Compiling Drafts for printing, and then using docs in Scriv.

Hi all–sorry for a question that, I’d imagine, has been answered somewhere before. But I can’t find quite what I’m looking for in the tutorial, the video, or this forum, so here’s my question:
I want occasionally to be able to print out parts of a large project from assorted Scrivener files, and when I move those files to the “Draft” folder, they show up just fine in the “Compile Draft” menu (they print just fine too).
But then if I want to go back to continue to work on those same files in Scrivener (having now printed them from the Draft folder) do I in fact have to put them all back where they belong in Scrivener, or–to avoid the hassle of having to refile miscellaneous pieces correctly across the project–should I be duplicating text files for the Draft folder and keeping the “originals” where I want them to continue to reside, in various folders in my ongoing Scrivener project?
Bottom line: I’d like to be able to move assorted files to the Draft folder for printing without having those moves change my file / folder structure in the still-unfinished Scrivener project.
I hope this is lucid enough to make sense and to be answerable!
thanks for your help. I like the program a great deal, and I’ve been impressed, too, with the tone and quality of questions and answers in these various forums . . .

I do not understand what you want to do. Using compile draft doesn’t move anything. You simply click on what you want included in the compile draft window and then print. The files don’t move. They stay wherever they are in the draft folder. Are you talking about moving things in and out of the research folder?


Sorry for the confusion. If I have no files in the “Draft” folder, and then, with the selection bar in the Binder positioned anywhere under the “research” heading, I open the “compile draft” pane, I see no titles, no files listed in the “Include” section of that pane. There is only one folder to “choose” in the box above the pane–the “draft” folder. And the tutorial shows, I believe, files being selected and dragged from the “research” portion of the project to the “draft” folder. So I guess another way of putting my question is–can I select and process various pieces of a project simply / only by using the “Compile Draft” option, or must I drag each of those pieces into the “draft” folder manually, before working with the “Compile Draft” pane?
again, sorry this is harder to explain that it would be to show, and thanks for your quick reply,

and–one further follow-up: the second part of my first note-question, really: having dragged selected files into the “draft” folder from the “research” part of the binder, if I then want to continue to work on those files that I’ve moved from selected places in the research project, I have to return each file to the place from which it came in “research,” yes?
that was simply, given the complexity of projects, something that I was trying to avoid–resorting / filing the pieces that I’d temporarily selected out from the “research” part of the binder for printing as a partial draft. . .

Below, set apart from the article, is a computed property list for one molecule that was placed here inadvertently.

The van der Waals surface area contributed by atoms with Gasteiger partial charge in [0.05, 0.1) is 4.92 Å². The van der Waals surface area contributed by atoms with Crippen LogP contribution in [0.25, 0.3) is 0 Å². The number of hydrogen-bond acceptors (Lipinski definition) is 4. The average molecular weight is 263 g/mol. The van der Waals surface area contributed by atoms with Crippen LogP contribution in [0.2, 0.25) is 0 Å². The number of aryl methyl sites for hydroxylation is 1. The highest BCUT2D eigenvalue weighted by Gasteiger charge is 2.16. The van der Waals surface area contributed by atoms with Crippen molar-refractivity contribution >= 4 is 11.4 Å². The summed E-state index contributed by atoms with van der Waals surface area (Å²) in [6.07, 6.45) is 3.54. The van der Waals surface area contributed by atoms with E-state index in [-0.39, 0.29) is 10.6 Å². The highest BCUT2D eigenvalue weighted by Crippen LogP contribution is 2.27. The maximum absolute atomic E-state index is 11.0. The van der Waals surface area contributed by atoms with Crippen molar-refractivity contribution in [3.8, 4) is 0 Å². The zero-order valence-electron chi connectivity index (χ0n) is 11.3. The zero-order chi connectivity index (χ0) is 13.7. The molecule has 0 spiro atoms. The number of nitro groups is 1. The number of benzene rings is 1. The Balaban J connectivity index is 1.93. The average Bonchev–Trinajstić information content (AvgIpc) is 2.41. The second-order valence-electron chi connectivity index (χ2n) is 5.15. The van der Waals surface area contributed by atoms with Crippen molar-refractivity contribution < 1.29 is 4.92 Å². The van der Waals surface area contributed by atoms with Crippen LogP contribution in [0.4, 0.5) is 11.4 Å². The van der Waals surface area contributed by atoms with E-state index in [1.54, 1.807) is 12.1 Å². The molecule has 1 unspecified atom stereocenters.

If these are documents you want compiling into the draft, I’m not sure why you would want to store them in the Research folder at all - shouldn’t you just leave them in the Draft area? Compile Draft does indeed only operate on the files stored in the Draft folder; that is its whole purpose. Other than this one special purpose - which means that it can only store text files - it acts like other folders, so yes, of course you can work on files contained in the Draft folder. You just select them in the binder under the Draft folder and work on them as normal. In general, anything that you want in the draft belongs in the Draft folder. If for a particular print or export you only want some documents included, you can use the “Include” check buttons or the “Choose folder” button in Compile Draft to specify a subsection of the draft.

If you are working on different projects that will require entirely different sets of documents being compiled, then you should, of course, place them in entirely separate projects.

Hope that makes sense and helps!
All the best,

Yes, thanks very much, Keith and “Apollo16.” I think my problem was how I was considering the “draft” section of the binder, which I was inclined to use only at a fairly late stage of my project, rather than for all the earliest drafts of what will become chapters in the final book (I was keeping those under their appropriate sections in “research” until I thought they’d become polished enough to be put in “drafts.”)
In any case–thanks again for your help and for a terrific program,

You might also want to take a look at snapshots. It lets you save a “vertical” stack of drafts beneath each document. Early revisions can be saved as milestones, so that new revisions can be written directly on top if them with no fear of losing them. A single Scrivener file can hold dozens of wildly different revisions, if one were so inclined, all in the same Draft tree. Only the latest version will get printed (actually, that is stating things simply. Technically you can select an older revision of an file to be the “front” copy).